European Court of Human Rights rules against surrogacy arrangements
One of Us welcomes this decision which strengthens the protection of children and sends a clear signal against surrogacy and human trafficking.
Grand Chamber Judgment clarifies that there is no obligation to recognize parental ties if there is no biological link
Strasbourg, 24 January 2017
Today the Grand Chamber of the European Court of Human Rights ruled that “the authorities’ removal of a child born from gestational surrogacy who had no biological ties to the intended parents was not contrary to the European Convention on Human Rights”. This is an important ruling that strengthens the protection of children subject to surrogacy and human trafficking.
In 2011, an Italian couple concluded a surrogacy arrangement in Russia. The child born from this arrangement had no biological ties with the intended parents. It was brought by the couple to Italy with a falsified birth certificate where they asked the Italian authorities to recognize the baby as their child. Their request was rejected by the authorities who placed the baby under guardianship, the child was later adopted by another couple. The couple that initiated the surrogacy agreement brought their case to the European Court of Human Rights, which has now ruled that Italy has not violated the European Convention on Human Rights. The Court argued that, as there is no biological link to the child, the State is not obliged to recognize legal parentage of couples in surrogacy arrangements.
“It is very positive that the European Court of Human Rights recognized the right of the State not to legitimise surrogacy arrangements. The ruling confirms the need to defend the rights of children born from surrogacy agreements and stop the existing slippery slope towards a ‘right to a child’.” says Antoine Renard, FAFCE President.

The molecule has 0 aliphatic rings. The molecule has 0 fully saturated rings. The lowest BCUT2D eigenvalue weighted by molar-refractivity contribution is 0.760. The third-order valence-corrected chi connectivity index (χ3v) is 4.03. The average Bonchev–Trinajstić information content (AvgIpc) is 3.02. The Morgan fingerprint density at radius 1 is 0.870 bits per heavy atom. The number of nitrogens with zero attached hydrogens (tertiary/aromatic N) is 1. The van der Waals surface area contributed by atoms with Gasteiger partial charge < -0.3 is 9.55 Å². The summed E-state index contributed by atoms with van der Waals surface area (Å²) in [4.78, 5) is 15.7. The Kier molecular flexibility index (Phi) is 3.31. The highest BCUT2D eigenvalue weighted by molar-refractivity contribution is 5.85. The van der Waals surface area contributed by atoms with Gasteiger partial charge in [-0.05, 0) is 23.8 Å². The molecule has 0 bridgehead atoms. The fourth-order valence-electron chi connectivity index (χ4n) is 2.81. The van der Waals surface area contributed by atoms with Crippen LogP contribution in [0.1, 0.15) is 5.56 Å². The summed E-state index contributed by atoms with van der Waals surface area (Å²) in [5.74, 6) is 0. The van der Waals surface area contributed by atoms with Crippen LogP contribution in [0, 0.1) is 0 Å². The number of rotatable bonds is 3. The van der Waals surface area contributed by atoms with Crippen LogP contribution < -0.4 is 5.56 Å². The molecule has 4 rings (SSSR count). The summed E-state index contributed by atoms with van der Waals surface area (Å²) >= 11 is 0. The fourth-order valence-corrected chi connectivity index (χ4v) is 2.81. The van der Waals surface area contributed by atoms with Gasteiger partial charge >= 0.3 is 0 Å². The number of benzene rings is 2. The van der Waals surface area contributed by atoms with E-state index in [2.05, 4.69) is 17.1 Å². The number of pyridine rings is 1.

The link between surrogacy and human trafficking is emphasized in the Concurring Opinion of the Russian Judge Dmitry Dedov which states that “human trafficking goes hand in hand with surrogacy arrangements. The facts of this case clearly demonstrate how easily human trafficking might be formally represented as (and covered by) a surrogacy arrangement. However, the phenomenon of surrogacy is itself quite dangerous for the wellbeing of society. I refer not to the commercialization of surrogacy, but to any kind of surrogacy.”
FAFCE commends the Italian authorities for appealing to the Grand Chamber on this sensitive matter. In its ruling the Court admits that by prohibiting private adoption founded on a contractual relationship between individuals and by restricting the right of adopting parents to bring foreign minors to Italy to the cases where the international rules on adoption are respected, the Italian legislator seeks to protect children from illegal practices, of which some can be qualified as human trafficking.
This judgement follows the rejection of a report at the Parliamentary Assembly of the Council of Europe, which would have opened the door for the acceptance of surrogacy. There are a large number of European states that prohibit surrogacy and many are willing to restrict this practice.
Todays’ ruling is an encouragement to go further in the fight against surrogacy which is intrinsically linked with human trafficking and exploitation.